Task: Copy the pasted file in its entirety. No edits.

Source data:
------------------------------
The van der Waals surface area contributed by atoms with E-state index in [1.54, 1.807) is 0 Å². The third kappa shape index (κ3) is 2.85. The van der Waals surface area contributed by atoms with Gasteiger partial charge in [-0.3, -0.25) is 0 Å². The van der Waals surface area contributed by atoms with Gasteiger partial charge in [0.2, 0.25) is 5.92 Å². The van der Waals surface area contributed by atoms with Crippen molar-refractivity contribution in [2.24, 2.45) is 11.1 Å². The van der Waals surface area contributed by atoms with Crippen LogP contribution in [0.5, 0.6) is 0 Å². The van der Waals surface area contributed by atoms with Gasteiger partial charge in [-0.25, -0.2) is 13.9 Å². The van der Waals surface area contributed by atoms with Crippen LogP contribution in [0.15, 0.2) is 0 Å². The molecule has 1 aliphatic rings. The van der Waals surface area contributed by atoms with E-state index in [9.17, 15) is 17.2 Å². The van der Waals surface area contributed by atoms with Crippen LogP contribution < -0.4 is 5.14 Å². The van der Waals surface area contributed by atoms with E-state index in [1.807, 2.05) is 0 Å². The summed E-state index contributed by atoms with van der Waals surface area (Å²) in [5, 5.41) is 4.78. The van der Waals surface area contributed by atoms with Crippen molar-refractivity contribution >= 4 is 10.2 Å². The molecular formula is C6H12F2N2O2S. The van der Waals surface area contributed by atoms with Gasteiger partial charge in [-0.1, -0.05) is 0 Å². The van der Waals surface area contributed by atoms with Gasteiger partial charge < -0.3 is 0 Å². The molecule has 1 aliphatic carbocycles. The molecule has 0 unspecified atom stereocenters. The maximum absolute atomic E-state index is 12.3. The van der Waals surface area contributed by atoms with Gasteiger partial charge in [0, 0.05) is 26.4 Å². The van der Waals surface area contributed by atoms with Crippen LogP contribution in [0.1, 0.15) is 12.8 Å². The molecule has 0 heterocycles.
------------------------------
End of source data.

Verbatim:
The van der Waals surface area contributed by atoms with E-state index in [1.54, 1.807) is 0 Å². The third kappa shape index (κ3) is 2.85. The van der Waals surface area contributed by atoms with Gasteiger partial charge in [-0.3, -0.25) is 0 Å². The van der Waals surface area contributed by atoms with Gasteiger partial charge in [0.2, 0.25) is 5.92 Å². The van der Waals surface area contributed by atoms with Crippen molar-refractivity contribution in [2.24, 2.45) is 11.1 Å². The van der Waals surface area contributed by atoms with Crippen LogP contribution in [0.5, 0.6) is 0 Å². The van der Waals surface area contributed by atoms with Gasteiger partial charge in [-0.25, -0.2) is 13.9 Å². The van der Waals surface area contributed by atoms with Crippen LogP contribution in [0.15, 0.2) is 0 Å². The molecule has 1 aliphatic rings. The van der Waals surface area contributed by atoms with E-state index in [9.17, 15) is 17.2 Å². The van der Waals surface area contributed by atoms with Crippen LogP contribution < -0.4 is 5.14 Å². The van der Waals surface area contributed by atoms with E-state index in [1.807, 2.05) is 0 Å². The summed E-state index contributed by atoms with van der Waals surface area (Å²) in [5, 5.41) is 4.78. The van der Waals surface area contributed by atoms with Crippen molar-refractivity contribution >= 4 is 10.2 Å². The molecular formula is C6H12F2N2O2S. The van der Waals surface area contributed by atoms with Gasteiger partial charge in [-0.1, -0.05) is 0 Å². The van der Waals surface area contributed by atoms with Gasteiger partial charge < -0.3 is 0 Å². The molecule has 1 aliphatic carbocycles. The molecule has 0 unspecified atom stereocenters. The maximum absolute atomic E-state index is 12.3. The van der Waals surface area contributed by atoms with Gasteiger partial charge in [0, 0.05) is 26.4 Å². The van der Waals surface area contributed by atoms with Crippen LogP contribution in [0.1, 0.15) is 12.8 Å². The molecule has 0 heterocycles.